Find your local Russian consulate and apply. You can always use services of our agency to avoid queueing at the consulate by yourself, and send all the documents by post. Along with the above mentioned documents, there is a visa processing fee that starts at $255 depending on your type of visa and how fast you want it to be issued.

Final note: upon arrival to Russia, you are required to register your visa within 7 business days. Your hotel can do it for you for a small fee (depends on the hotel), or the agency that issued your invitation can provide you a hassle-free registration for additional fee – ask them when applying for invitation. If you are staying with friends, or via airbnb, the owner of the property can register your visa at any local post office: they will need to bring $5, a copy of your passport, and their Russian ID with registration (propiska).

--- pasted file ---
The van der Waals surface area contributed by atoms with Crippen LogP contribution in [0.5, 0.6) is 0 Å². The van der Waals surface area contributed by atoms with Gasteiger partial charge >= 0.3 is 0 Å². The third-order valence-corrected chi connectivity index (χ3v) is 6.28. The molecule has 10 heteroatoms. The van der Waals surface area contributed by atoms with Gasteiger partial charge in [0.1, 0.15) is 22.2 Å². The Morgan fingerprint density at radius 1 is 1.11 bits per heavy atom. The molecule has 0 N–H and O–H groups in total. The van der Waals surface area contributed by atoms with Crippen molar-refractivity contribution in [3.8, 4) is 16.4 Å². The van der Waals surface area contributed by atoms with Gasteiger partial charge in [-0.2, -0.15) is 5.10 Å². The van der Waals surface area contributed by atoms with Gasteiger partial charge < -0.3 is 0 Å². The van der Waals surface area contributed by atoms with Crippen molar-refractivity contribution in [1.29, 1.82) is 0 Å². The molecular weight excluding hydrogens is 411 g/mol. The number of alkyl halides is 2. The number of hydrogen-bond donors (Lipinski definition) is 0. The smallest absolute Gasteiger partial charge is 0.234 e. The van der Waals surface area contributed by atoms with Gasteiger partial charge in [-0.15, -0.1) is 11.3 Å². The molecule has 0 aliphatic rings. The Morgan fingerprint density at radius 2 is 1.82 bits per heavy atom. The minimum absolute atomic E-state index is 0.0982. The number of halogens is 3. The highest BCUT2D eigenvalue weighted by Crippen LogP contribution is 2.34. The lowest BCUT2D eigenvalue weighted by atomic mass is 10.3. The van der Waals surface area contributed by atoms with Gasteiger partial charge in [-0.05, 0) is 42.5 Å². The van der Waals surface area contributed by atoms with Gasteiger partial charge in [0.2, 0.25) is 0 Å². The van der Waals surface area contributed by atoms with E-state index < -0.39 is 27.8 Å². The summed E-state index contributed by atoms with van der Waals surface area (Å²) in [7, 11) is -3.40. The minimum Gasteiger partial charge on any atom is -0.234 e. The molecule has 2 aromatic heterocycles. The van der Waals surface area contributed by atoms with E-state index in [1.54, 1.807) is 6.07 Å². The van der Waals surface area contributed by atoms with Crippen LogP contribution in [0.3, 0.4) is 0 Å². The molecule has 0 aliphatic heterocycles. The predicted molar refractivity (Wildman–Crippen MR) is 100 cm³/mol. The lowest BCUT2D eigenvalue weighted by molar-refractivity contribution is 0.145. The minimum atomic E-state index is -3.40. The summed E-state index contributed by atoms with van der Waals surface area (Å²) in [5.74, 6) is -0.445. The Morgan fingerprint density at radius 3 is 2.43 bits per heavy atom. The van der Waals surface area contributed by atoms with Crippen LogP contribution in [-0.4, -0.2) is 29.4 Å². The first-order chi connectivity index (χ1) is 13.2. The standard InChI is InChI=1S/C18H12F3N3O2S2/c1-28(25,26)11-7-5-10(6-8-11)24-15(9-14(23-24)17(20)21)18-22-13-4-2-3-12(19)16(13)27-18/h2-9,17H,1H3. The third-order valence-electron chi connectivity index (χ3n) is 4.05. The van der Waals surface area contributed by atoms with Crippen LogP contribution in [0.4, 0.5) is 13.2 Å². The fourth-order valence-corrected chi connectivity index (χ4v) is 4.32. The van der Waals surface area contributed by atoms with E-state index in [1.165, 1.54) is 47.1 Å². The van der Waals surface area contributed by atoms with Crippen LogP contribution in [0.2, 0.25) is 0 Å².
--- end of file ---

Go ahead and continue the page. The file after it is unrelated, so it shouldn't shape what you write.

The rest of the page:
Make sure to carry your passport with the visa and registration with you at all times, and know the phone number of your embassy in Russia, as the police are known to be interested in tourists, especially in popular locations around Moscow and St Petersburg.

Safe travels!

The 5 Russia’s Most Popular Travel Destinations

5. Transsiberian train & Lake Baikal.

Baikal.Zmeinaya buhta